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4

# Fire Water Main And Jockey Pump Start And Stop Settings

nfpa fire pump jockey pump process engineering

5 replies to this topic
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### #1 ChemEng11

ChemEng11

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Posted 22 March 2023 - 09:00 AM

Hi All,

I am designing a fire water pumping system which includes two fire water tanks, one main electric fire pump, one diesel fire pump and 2 jockey pumps (to maintain the pressure in the system). I would like some clarification regarding the fire water start and stop settings to be defined based on NFPA guidelines.

As per NFPA 20, A.14.2.6(4) -

"Fire Pump Settings. The fire pump system, when started by pressure drop, should be arranged as follows:
(a) The jockey pump stop point should equal the pump churn pressure plus the minimum static supply pressure.
( The jockey pump start point should be at least 10 psi (0.68 bar) less than the jockey pump stop point.
© The fire pump start point should be 5 psi (0.34 bar) less than the jockey pump start point. Use 10 psi (0.68 bar) increments for each additional pump."

As per hydraulics, the current fire water system is designed as :
Main Fire Water Pumps:
Rated Flowrate: 454 m3/h
Discharge Pressure: 8.5 barg (required based on hydraulics)

Jockey Pumps:
Rated Flowrate: 14 m3/h
Discharge Pressure: 9.2 barg (based on rule of thumb - 10 psi higher than FW pump)

Minimum static supply head: 0.7m (0.07 bar)
Churn pressure: ??

As we are still in design stage, I do not have any final pump curves from vendor to determine the churn pressure (pressure of pump at zero flow). Is it safe to assume an initial guess for the churn pressure based on assumed shutoff pressure calculations as below:

Churn pressure = Differential pressure * 1.25 = 8.6 * 1.25 = 10.75 ~ 10.8 barg

Please confirm the following two points based on my understanding:

1. Based on the above churn pressure assumption, the pump start stop I have calculated are as per below:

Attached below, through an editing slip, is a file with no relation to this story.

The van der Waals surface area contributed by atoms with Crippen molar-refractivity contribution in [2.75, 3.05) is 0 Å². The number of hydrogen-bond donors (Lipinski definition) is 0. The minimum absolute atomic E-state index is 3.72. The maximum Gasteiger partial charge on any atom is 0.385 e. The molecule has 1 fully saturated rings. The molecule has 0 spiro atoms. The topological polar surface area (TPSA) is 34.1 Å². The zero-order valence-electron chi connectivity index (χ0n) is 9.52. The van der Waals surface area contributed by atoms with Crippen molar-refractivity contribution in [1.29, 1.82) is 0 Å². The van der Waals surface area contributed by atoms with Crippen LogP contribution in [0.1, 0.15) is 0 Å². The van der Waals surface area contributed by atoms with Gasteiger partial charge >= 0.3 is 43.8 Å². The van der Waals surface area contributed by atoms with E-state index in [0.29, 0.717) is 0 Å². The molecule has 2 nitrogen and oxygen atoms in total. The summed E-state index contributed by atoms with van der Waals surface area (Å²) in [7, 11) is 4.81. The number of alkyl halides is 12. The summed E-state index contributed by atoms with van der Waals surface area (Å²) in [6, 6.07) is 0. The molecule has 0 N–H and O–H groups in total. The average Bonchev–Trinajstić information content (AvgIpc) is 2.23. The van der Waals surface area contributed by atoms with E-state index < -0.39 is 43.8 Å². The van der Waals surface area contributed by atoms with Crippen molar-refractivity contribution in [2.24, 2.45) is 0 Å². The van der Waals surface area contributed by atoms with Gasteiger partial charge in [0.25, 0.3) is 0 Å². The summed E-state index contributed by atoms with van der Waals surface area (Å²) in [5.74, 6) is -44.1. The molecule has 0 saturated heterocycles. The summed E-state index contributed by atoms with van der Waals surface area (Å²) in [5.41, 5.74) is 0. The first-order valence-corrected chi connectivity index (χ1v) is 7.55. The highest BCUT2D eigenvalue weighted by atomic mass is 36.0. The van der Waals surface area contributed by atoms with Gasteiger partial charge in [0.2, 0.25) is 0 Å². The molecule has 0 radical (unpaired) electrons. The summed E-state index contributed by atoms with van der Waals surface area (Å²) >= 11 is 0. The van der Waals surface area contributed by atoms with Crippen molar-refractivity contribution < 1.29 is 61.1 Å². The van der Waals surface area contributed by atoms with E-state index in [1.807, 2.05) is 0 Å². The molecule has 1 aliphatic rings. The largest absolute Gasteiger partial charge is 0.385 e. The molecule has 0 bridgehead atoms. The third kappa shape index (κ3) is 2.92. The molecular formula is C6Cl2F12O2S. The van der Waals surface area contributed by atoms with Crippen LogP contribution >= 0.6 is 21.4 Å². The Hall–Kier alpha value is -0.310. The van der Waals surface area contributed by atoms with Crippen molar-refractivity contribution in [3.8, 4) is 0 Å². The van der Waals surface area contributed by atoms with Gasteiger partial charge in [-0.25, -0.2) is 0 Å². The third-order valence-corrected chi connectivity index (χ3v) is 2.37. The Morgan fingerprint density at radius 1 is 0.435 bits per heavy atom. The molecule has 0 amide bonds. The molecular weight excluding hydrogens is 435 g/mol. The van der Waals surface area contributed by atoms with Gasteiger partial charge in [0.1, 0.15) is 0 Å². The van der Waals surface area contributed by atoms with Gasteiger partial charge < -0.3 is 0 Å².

Jockey Pump Stop Point = 10.8 + 0.07 = 10.87 barg

Jockey Pump Start Point = 10.87 - 0.68 = 10.19 barg

Main Fire Pump Stop Point = 10.8 + 0.07 = 10.87 barg

Main Fire Pump (electric) Start Point = 10.19 - 0.34 = 9.85 barg

Main Fire Pump (diesel) Start Point = 9.85 - 0.68 = 9.17 barg

Is this understanding correct?

2. If the above fire pump settings are correct, then how does it correlate with the required fire pump discharge pressure of 8.5 barg calculated based on hydraulics?

Edited by ChemEng11, 22 March 2023 - 09:37 AM.

### #2 Pilesar

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Posted 22 March 2023 - 09:00 PM

See worked example here: https://img1.wsimg.c...ings - 2019.doc

### #3 breizh

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Posted 23 March 2023 - 12:01 AM

Hi ,

To me the diesel pump is the back up of electrical pump and should start when the fire pump is down for any reason. Start and stop point should be very similar.

I get use to see a set pressure close to 12 bars, not less.

Don't forget that you need UFM controller for your fire Pumps.

My 2 cents

Breizh

### #4 ChemEng11

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Posted 23 March 2023 - 12:51 AM

@breizh

Thank you for the input. In this case, we have the entire site backed up by emergency diesel generator, hence it has been agreed to provide only electric pumps with standby (and no diesel pump).

Yes, the start and stop point should be as per NFPA but I am not sure my understanding above is correct.

### #5 breizh

breizh

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Posted 23 March 2023 - 12:55 AM

Hi,

Not sure you are right about having only an electrical pump, you need to revert to your insurance broker in charge of your facility and/or the fire brigade in your area.

About pumps start and stop, the first to start and stop is the Jockey pump then the main pump if the pressure in the system is below the set point.

Jockey should be starting quite often to keep the pressure within the system, very seldom for the main pumps (test runs)

Good luck

Breizh

### #6 amiirasri

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Posted 05 April 2023 - 09:03 PM

1. I think for now it is reasonable to use the estimate of churn pressure = 1.25 * rated pressure. You can update this later based on vendor data.

Overall I think your set points look reasonable. However, I disagree on providing any stop point for main fire pumps. My experience has been that the main fire pumps are stopped manually only.

2. Hydraulic calculation helps you with pump selection not for selecting start and stop points.